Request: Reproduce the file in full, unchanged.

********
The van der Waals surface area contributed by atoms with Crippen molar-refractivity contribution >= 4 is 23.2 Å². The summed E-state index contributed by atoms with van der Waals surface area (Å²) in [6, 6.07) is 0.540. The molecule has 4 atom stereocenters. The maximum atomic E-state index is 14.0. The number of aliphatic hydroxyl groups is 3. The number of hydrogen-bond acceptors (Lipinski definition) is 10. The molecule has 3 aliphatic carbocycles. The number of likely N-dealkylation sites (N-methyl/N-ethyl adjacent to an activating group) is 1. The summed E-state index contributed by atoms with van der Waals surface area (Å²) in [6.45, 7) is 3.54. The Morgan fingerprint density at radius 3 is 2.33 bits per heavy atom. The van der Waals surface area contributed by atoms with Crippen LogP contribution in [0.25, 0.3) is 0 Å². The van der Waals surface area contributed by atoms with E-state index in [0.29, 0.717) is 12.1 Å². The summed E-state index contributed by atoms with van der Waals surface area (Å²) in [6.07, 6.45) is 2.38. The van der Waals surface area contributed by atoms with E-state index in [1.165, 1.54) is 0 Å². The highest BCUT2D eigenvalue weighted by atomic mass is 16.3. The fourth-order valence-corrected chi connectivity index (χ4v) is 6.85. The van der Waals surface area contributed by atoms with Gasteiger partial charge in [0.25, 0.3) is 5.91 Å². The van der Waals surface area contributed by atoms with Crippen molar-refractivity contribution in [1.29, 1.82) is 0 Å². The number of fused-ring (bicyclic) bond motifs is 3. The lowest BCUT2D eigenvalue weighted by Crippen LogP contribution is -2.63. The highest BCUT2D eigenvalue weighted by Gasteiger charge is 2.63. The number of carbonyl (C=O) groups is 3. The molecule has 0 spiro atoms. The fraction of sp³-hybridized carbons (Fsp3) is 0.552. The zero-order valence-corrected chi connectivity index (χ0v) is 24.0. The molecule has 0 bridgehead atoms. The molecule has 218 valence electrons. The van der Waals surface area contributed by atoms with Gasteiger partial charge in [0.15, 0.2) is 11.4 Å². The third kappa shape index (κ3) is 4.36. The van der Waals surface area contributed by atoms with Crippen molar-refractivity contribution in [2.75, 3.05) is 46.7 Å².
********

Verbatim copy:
The van der Waals surface area contributed by atoms with Crippen molar-refractivity contribution >= 4 is 23.2 Å². The summed E-state index contributed by atoms with van der Waals surface area (Å²) in [6, 6.07) is 0.540. The molecule has 4 atom stereocenters. The maximum atomic E-state index is 14.0. The number of aliphatic hydroxyl groups is 3. The number of hydrogen-bond acceptors (Lipinski definition) is 10. The molecule has 3 aliphatic carbocycles. The number of likely N-dealkylation sites (N-methyl/N-ethyl adjacent to an activating group) is 1. The summed E-state index contributed by atoms with van der Waals surface area (Å²) in [6.45, 7) is 3.54. The Morgan fingerprint density at radius 3 is 2.33 bits per heavy atom. The van der Waals surface area contributed by atoms with Crippen LogP contribution in [0.25, 0.3) is 0 Å². The van der Waals surface area contributed by atoms with E-state index in [0.29, 0.717) is 12.1 Å². The summed E-state index contributed by atoms with van der Waals surface area (Å²) in [6.07, 6.45) is 2.38. The van der Waals surface area contributed by atoms with E-state index in [1.165, 1.54) is 0 Å². The highest BCUT2D eigenvalue weighted by atomic mass is 16.3. The fourth-order valence-corrected chi connectivity index (χ4v) is 6.85. The van der Waals surface area contributed by atoms with Gasteiger partial charge in [0.25, 0.3) is 5.91 Å². The van der Waals surface area contributed by atoms with Crippen molar-refractivity contribution in [1.29, 1.82) is 0 Å². The number of fused-ring (bicyclic) bond motifs is 3. The lowest BCUT2D eigenvalue weighted by Crippen LogP contribution is -2.63. The highest BCUT2D eigenvalue weighted by Gasteiger charge is 2.63. The number of carbonyl (C=O) groups is 3. The molecule has 0 spiro atoms. The fraction of sp³-hybridized carbons (Fsp3) is 0.552. The zero-order valence-corrected chi connectivity index (χ0v) is 24.0. The molecule has 0 bridgehead atoms. The molecule has 218 valence electrons. The van der Waals surface area contributed by atoms with Gasteiger partial charge in [0.15, 0.2) is 11.4 Å². The third kappa shape index (κ3) is 4.36. The van der Waals surface area contributed by atoms with Crippen molar-refractivity contribution in [2.75, 3.05) is 46.7 Å².